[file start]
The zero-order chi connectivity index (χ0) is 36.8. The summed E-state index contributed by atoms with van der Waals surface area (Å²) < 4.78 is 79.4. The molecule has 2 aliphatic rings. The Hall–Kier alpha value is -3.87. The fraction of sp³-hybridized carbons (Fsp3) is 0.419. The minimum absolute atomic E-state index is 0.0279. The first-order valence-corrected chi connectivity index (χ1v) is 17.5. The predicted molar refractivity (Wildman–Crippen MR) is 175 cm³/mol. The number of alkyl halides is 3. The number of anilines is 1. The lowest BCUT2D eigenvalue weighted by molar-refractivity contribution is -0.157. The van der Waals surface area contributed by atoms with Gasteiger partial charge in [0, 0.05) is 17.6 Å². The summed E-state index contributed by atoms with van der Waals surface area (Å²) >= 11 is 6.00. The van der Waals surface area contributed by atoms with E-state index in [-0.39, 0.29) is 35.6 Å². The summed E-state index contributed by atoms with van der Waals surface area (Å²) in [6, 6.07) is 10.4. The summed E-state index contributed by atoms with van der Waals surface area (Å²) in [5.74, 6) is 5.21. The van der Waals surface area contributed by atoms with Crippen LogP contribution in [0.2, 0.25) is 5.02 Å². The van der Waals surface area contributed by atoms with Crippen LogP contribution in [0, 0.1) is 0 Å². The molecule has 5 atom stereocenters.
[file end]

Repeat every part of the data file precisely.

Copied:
The zero-order chi connectivity index (χ0) is 36.8. The summed E-state index contributed by atoms with van der Waals surface area (Å²) < 4.78 is 79.4. The molecule has 2 aliphatic rings. The Hall–Kier alpha value is -3.87. The fraction of sp³-hybridized carbons (Fsp3) is 0.419. The minimum absolute atomic E-state index is 0.0279. The first-order valence-corrected chi connectivity index (χ1v) is 17.5. The predicted molar refractivity (Wildman–Crippen MR) is 175 cm³/mol. The number of alkyl halides is 3. The number of anilines is 1. The lowest BCUT2D eigenvalue weighted by molar-refractivity contribution is -0.157. The van der Waals surface area contributed by atoms with Gasteiger partial charge in [0, 0.05) is 17.6 Å². The summed E-state index contributed by atoms with van der Waals surface area (Å²) >= 11 is 6.00. The van der Waals surface area contributed by atoms with E-state index in [-0.39, 0.29) is 35.6 Å². The summed E-state index contributed by atoms with van der Waals surface area (Å²) in [6, 6.07) is 10.4. The summed E-state index contributed by atoms with van der Waals surface area (Å²) in [5.74, 6) is 5.21. The van der Waals surface area contributed by atoms with Crippen LogP contribution in [0.2, 0.25) is 5.02 Å². The van der Waals surface area contributed by atoms with Crippen LogP contribution in [0, 0.1) is 0 Å². The molecule has 5 atom stereocenters.